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Also in this section:
Scenes from a fight night at ATLAPA
Panamanians in Major League Baseball

Scenes from a fight night at ATLAPA
photos and text by Eric Jackson

Many sorts of detours and roadblocks can be encountered on the road to the top of the boxing world. Even with the proliferation of rival organizations that hand out world championship belts, there still isn't that much room at the top.

However, Panamanian boxing has a brilliant history, we are in one of those unusual golden moments of multiple world champions, and the face of the boxer you see above may be destined for our national pugilistic pantheon.

It belongs to Anselmo Moreno, a bantamweight whose nickname from way back is Chemito, but whose boxing trunks bore the moniker "El Martillo" --- The Hammer.

On May 5 at ATLAPA, we really didn't see the devastating punches that would justify Moreno's comparison with a hammer. We did, however, see him defeat Félix Machado, a Venezuelan who has held an IBF world title and went into the night rated number six in his classification by the World Boxing Association.

This was a 10-round battle between two southpaws, rather even over the first four rounds but after that convincingly in Moreno's favor. The up-and-coming Panamanian --- he's 20 years old --- showed discipline and maturity, ignoring Machado's constant taunts, repeatedly moving in to tag the Venezuelan about the face and then moving away to avoid the counterpunches. By the seventh round the Machado corner could see what was going on and increased the pressure, such that in that asalto and the next it was Moreno doing the counterpunching, then ducking away from his opponent's blows. In the final two rounds Machado had tired, and Moreno poured it on. It was one hell of a slugfest, which Moreno won. The judges called it unanimously for Moreno, and none of them scored it as particularly close.

There was no world championship at stake on this night, and consequently we didn't have the preening celebrities out to be seen, although there were a few notables on hand from the worlds of mass communications, politics and aristocratic families. There are true boxing fans in those circles, too, and that's the crowd that came to ATLAPA for this Friday night's bouts. The cheap seats were $6, or a buck less than that if bought before the day of the event. I was in a very good spot for $20, and could have been there for five bucks less had I bought my ticket earlier. Senior citizen discounts applied here as well, making this an economical as well as entertaining night on the town.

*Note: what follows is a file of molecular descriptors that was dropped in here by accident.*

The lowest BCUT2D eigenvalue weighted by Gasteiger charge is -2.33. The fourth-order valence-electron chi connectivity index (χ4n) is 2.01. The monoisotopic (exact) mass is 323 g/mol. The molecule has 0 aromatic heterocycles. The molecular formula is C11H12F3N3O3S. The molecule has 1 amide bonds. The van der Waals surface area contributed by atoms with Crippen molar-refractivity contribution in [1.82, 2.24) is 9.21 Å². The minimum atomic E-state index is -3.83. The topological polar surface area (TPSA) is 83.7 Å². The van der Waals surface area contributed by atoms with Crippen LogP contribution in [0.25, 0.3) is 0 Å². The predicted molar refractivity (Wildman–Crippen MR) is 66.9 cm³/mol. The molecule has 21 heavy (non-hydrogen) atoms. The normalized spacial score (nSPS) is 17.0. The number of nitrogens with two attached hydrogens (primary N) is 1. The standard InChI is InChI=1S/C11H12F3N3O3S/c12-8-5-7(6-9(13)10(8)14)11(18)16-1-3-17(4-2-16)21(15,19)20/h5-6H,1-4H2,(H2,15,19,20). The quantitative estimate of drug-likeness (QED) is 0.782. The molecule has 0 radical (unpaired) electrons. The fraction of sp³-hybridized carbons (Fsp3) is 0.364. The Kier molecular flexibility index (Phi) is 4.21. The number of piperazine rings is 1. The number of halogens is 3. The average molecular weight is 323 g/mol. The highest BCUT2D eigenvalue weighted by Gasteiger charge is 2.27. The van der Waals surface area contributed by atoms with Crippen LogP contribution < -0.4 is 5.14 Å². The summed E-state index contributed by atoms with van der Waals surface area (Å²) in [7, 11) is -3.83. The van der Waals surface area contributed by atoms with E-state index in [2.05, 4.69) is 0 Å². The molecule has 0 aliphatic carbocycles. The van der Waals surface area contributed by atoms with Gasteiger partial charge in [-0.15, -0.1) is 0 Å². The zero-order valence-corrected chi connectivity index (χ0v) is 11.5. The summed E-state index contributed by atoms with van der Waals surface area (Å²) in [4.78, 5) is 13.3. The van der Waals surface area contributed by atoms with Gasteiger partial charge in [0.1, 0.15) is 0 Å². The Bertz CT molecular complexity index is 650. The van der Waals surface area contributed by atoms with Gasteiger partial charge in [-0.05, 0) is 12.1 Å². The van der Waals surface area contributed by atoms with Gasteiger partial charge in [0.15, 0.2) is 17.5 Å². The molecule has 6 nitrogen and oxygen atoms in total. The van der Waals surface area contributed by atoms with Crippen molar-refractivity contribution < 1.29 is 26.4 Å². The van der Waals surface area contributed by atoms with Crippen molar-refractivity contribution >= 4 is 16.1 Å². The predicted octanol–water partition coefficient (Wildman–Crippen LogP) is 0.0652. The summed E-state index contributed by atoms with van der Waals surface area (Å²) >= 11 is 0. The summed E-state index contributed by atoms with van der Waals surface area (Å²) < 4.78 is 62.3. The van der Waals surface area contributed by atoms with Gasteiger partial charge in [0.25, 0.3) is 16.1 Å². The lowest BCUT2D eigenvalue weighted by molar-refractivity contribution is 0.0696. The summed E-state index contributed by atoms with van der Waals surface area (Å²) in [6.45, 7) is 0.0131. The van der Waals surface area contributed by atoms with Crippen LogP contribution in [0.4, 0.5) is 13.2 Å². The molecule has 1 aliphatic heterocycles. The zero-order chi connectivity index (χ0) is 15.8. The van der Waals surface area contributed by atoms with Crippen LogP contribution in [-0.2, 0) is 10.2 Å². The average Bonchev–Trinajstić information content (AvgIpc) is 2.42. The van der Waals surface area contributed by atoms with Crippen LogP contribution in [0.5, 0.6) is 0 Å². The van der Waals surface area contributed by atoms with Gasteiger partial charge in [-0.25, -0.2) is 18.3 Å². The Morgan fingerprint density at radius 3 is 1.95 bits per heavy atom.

The penultimate bout was the night's controversial one. In that junior flyweight contest Venezuelan Edgar Velásquez, rated number 11 by the WBA, took on Colombian Kermín Guardia, who has held world championships in two other classifications. Guardia, a left-hander, knocked Velásquez down in the second round and thereafter ran, clinched and countered, sitting on the lead he got from that one early punch. In the sixth and seventh he picked up the pace ever so slightly, and I had Velásquez coming back to win the eighth just barely and the ninth substantially, and Guardia winning the last round. On my card I had it scored 98 to 95 for Guardia, but the judges came back with a split decision, one of them calling it a draw and the other two a win for Velásquez. A lot of people in the crowd voiced their displeasure with the decision, so I guess I was not alone. It seems that the judges reacted against the strategy of trying to sit on a lead gained in the second round.